Community Impact

In 1963, John F. Kennedy envisioned a system of care that would allow individuals to seek mental health treatment in their very own communities rather than an institutional setting. With 530,000 Americans living in mental institutions, President Kennedy called for a “bold new approach” to caring for those with mental illness.

President Kennedy requested that Congress enact legislation that would restructure the mental health system to include community-based care. President Kennedy signed Public Law 88-164, which authorized federal funds for the development of community mental health centers.

Local mental health advocate and volunteer, Louise Whitting Fryer, embraced Kennedy’s vision and was the driving force behind establishing mental health services in our community. She inspired Judge William H. Miller, who became Southwestern’s first Board Chairman, and local businessman, Guerin Bernardin, to join her in incorporating Southwestern Indiana Mental Health Center, Inc., a not-for-profit behavioral health care provider, to serve the needs of Southwestern Indiana. These original incorporators secured funding and collaborated with community representatives to establish a foundation for Southwestern to build upon.

As these advocates set the stage for community-based care, two mental health providers were serving the Evansville area. Vanderburgh Child Guidance Center, established in 1948 under the direction of Dr. Lillian G. Moulton, provided services to children and their families in an outpatient setting. Vanderburgh County Adult Outpatient Psychiatric Clinic, established in 1964 under the direction of Dr. John Longstaff, provided services to adults.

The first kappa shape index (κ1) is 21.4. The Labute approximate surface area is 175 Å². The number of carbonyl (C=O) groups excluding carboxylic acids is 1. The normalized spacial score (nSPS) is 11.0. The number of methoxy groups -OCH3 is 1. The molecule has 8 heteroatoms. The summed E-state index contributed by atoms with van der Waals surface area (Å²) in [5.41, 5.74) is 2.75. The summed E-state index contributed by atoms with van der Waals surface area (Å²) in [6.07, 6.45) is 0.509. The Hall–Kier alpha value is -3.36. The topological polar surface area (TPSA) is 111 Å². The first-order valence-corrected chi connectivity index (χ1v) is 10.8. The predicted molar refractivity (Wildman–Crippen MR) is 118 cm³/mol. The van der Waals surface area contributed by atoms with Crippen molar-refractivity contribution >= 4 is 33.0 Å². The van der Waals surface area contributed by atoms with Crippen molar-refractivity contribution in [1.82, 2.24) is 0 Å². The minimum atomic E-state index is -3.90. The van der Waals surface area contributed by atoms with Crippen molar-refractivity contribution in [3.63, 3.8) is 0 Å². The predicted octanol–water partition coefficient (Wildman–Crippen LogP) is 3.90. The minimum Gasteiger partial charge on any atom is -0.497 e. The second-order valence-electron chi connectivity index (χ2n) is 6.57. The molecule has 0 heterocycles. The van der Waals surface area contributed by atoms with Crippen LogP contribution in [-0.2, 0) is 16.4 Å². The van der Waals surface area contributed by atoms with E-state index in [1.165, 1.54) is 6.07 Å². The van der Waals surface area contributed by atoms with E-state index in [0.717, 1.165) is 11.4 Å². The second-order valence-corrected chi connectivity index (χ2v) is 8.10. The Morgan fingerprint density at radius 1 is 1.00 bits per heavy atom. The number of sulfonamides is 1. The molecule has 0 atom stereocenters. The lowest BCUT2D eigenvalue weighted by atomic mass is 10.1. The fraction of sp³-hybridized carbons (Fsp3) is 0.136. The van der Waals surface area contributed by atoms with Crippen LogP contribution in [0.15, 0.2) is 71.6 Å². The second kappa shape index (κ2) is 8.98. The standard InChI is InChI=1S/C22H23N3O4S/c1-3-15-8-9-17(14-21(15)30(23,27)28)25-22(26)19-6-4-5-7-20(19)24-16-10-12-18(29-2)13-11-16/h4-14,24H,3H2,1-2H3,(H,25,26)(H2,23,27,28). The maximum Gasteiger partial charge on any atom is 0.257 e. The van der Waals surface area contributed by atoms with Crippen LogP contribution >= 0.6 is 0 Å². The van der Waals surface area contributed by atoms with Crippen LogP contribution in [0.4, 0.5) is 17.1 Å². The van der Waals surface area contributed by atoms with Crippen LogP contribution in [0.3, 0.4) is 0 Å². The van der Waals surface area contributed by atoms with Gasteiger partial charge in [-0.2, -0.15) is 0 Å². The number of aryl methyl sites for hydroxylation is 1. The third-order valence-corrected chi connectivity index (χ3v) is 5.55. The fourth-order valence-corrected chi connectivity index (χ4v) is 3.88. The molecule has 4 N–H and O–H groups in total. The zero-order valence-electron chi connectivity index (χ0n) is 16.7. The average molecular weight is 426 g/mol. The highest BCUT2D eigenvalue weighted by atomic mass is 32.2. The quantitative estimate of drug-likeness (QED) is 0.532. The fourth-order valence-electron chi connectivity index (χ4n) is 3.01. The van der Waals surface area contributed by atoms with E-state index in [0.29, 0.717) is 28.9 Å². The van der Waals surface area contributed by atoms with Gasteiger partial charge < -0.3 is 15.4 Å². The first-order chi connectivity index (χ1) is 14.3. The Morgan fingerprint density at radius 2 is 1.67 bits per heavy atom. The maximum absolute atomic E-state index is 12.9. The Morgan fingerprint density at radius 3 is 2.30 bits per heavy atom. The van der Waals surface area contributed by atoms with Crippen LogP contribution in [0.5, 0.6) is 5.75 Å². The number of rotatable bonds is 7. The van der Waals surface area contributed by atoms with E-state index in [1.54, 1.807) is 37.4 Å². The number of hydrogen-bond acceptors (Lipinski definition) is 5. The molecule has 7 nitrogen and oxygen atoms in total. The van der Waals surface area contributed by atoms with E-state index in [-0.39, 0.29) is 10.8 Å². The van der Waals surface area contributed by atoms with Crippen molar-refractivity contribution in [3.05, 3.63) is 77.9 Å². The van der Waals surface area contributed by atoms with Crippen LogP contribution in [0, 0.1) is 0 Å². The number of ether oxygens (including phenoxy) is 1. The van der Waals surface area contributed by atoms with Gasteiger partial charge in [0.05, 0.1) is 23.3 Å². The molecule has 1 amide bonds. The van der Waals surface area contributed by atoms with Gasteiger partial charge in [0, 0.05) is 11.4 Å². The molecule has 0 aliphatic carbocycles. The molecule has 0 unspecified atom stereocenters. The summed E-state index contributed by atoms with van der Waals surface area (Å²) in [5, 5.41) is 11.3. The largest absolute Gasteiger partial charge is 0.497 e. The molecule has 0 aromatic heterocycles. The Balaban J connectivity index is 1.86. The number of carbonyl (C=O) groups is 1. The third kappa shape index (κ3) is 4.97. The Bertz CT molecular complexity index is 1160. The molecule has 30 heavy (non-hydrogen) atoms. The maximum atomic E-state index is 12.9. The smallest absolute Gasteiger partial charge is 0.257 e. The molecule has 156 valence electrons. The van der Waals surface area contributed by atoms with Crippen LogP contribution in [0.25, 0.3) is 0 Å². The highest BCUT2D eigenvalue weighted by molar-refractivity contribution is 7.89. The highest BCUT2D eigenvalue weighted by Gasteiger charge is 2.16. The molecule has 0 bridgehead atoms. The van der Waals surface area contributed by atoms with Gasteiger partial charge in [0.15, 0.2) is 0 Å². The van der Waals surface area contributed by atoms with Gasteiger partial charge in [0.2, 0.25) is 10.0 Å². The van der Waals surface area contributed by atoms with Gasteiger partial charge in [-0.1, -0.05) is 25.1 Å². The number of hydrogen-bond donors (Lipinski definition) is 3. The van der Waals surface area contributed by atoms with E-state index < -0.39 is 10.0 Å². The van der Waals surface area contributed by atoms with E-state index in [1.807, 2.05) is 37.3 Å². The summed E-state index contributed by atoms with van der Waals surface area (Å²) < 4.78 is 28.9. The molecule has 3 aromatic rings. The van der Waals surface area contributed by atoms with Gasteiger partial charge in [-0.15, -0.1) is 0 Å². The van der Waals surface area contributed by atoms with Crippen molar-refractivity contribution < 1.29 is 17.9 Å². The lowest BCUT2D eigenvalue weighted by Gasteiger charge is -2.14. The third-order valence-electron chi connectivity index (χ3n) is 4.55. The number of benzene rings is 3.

These providers merged with Southwestern in order to allow for better coordination of services and better planning for the mental health needs of the community.

1970’s

By 1970, Southwestern was in its height of development. Southwestern became incorporated, was awarded a construction grant to construct its corporate headquarters, and Robert M. Spear was named as its first chief executive officer, a position he held for 20 years.

Spear played an important role in transitioning mental health care from an institutional setting to a community setting at both the local and state level. Spear’s early tasks included constructing Southwestern’s headquarters, securing a staffing grant, assembling a team of professionals to serve patients, and establishing a strong board of directors to provide guidance.

In 1971, Southwestern opened its headquarters. With breakthroughs in psychiatric medication and treatment, along with Kennedy’s establishment of community mental health centers, thousands of individuals were afforded the opportunity to return home to their families and begin learning skills they needed to live independently in the community.

Southwestern experienced rapid growth due to the need for expanding mental health services in the community. By 1979, Southwestern was serving 7,400 patients.

During this growth, two medical directors led Southwestern: Dr. John Longstaff, who served from 1971 to 1974, and Dr. Eugene Mittleman, who served from 1974 to 1979, both had knowledge and insight into the needs of the community and guided Southwestern in its expansion.

1980’s

In the 1980s, Southwestern continued to build on its history of meeting the needs of the community by providing the highest quality of services. New services emerged to minimize hospitalization including residential programs, homeless services, crisis intervention services, and case management. New medications continued to be introduced, revolutionizing treatment of mental illness.